9. It’s very hard to comprehend that a traumatic event happened to you if you can’t remember it.
My memories of the accident are scattered. An ambulance. Aldrin asking me questions about my medical insurance. The realisation I had no front teeth. My new floral jumpsuit being cut off. Clumps of dried blood in my hair. All that, but no memory of the actual collision. Some days, I still can’t wrap my brain around the fact that it happened to me.
10. Just because something bad happened to you, doesn’t mean you deserved it.
Throughout my recovery I’ve struggled more than the eye can see.
Flashbacks. Dizziness. Concentration problems. Short-term memory loss. Recurring dreams about car crashes and crushed scooters. And let’s not forget the emotional side of things, too.
12. The key to emotional recovery is finding a sense of purpose.
14. Social media can be an amazing source of support and motivation.
To my surprise, I found a lot of comfort in social media. Instagram is full of accounts with motivational recovery stories, including @em_carey and @majotorrealba. Similarly, Facebook groups like “Broken Femur Victims Unite” and “Car Accident Survivors Support Group” connect thousands of international survivors. It’s been great to share experiences and feel understood.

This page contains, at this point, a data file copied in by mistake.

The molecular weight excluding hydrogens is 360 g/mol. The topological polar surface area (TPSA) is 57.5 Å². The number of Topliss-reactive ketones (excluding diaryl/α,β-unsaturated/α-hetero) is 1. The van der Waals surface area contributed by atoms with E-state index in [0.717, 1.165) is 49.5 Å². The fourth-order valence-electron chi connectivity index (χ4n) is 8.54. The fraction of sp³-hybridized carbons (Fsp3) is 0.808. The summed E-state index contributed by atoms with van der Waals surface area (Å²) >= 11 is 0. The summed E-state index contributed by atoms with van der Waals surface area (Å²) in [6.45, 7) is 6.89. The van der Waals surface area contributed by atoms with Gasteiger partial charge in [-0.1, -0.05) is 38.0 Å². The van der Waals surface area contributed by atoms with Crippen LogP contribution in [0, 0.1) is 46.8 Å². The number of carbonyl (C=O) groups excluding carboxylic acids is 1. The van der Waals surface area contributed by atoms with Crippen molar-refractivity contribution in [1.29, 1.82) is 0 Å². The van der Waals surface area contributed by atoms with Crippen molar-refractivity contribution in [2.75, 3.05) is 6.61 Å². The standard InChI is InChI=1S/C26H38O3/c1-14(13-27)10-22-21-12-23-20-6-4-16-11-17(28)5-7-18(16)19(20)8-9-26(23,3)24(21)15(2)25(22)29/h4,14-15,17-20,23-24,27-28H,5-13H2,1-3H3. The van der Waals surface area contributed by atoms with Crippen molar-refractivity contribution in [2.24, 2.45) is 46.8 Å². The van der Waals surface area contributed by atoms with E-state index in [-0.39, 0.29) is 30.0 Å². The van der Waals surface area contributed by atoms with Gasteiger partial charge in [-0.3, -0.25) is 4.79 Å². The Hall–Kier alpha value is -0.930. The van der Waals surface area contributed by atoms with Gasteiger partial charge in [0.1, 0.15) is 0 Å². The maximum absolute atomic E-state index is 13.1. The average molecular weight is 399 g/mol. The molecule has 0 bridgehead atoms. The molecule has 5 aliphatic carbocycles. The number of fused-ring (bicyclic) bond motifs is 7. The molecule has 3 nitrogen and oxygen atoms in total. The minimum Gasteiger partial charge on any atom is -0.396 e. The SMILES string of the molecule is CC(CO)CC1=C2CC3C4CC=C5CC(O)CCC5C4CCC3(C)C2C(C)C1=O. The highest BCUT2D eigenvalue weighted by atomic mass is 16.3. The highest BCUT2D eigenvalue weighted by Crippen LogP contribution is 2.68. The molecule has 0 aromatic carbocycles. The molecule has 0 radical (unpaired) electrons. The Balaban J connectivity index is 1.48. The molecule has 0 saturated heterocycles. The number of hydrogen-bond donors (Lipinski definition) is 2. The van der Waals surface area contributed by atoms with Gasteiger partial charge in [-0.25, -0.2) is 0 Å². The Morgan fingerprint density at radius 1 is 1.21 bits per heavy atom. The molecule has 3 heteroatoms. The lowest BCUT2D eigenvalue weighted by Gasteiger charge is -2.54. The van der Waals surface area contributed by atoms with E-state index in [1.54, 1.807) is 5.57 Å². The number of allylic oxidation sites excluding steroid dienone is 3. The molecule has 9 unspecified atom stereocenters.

15. Sometimes, laughter really is the best medicine.
Another crucial ingredient during recovery is a sense of humour. I’ve cried of laughter with a friend after my dentures flew out mid-sentence. I’ve had friends tell me supportively to “break a leg!” before important hospital appointments. My walk-in wardrobe was christened the ‘hobble-in’ wardrobe.
When I passed the time sewing Bag Lady tote bags, my friends brainstormed totally inappropriate but funny collection names, like “tragedy totes“, “pity purses“, “disability duffles” , and “hit-and-run handbags“. You just can’t expect to survive this thing without a laugh.
16. Surviving a road accident will change you forever.
I don’t think anyone can survive such an experience without getting some sort of a wake up call.
My own accident led me to an unbelievable appreciation of privacy, dignity, mobility, and independence. I wouldn’t have batted an eyelid at these words before all this. Yet now I value them more than I can articulate.